People who spend time outside are no strangers to deer tick bites. Ticks can be found in tall grass and bushes, waiting patiently for a host to feed off of.
Tick bites, especially deer tick bites, are often associated with Lyme disease. Although this is true, they also transmit Rocky Mountain spotted fever, tularemia, Colorado tick fever, and ehrlichiosis. In United States, deer ticks are the ones that transmit Lyme disease in most cases.
Once they attach, they feed on the host's blood. This is where it get dangerous. Bacteria that deer ticks are sometimes infected with, can be transmitted to the host.
Once they are done eating, they fall off and are ready to mate.
After you are done with removing the tick, make sure you visit a doctor as soon as possible. Don't forget to preserve the tick.
Tick bite symptoms that may develop:
It is very important to try and preserve the tick once it is pulled out. You could do this by placing it in a bottle filled with alcohol. This way, it can be sent to a lab and examined in order to see if it has been infected. If this is the case, you will be put on antibiotics that will help clear out the infection.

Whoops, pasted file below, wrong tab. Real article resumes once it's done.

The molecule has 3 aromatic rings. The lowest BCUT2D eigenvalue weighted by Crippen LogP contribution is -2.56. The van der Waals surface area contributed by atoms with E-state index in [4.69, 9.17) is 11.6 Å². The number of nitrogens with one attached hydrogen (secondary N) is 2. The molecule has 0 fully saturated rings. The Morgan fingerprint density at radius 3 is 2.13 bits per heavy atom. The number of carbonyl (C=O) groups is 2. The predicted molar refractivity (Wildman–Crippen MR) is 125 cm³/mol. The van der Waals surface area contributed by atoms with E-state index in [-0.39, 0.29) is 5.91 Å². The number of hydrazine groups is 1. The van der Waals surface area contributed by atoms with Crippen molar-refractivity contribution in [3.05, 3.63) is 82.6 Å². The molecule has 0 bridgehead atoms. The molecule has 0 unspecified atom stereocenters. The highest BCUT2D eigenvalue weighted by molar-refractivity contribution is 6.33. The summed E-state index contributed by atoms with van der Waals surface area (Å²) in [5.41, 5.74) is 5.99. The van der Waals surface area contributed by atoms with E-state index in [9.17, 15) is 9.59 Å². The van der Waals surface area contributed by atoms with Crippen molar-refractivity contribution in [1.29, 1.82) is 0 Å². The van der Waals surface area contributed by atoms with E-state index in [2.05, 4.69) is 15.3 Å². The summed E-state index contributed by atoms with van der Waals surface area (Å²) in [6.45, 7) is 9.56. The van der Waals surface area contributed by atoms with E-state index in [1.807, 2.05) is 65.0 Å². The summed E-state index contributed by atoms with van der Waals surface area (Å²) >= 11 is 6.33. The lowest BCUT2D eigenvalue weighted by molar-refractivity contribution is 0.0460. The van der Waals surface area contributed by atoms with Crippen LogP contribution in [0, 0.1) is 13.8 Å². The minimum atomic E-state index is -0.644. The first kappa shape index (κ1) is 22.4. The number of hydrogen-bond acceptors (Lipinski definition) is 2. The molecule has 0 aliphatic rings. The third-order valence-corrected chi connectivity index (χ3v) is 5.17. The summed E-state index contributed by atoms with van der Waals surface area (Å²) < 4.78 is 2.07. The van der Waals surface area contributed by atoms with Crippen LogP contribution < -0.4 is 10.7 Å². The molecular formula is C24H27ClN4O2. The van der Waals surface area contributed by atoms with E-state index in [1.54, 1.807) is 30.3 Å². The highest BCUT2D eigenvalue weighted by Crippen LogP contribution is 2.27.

The peak season for deer ticks and consequently deer tick bites is October through November.
During this time, try and avoid grassy surfaces. Make sure you are covered well when leaving the house. Shoes should completely cover your feet.
As with prevention of mosquito bites, prepare a deer tick repellent. Combine 8 oz of water with lavender, lemongrass, sage, or thyme essential oils and store in a spray bottle. One of the things that works well is vinegar.
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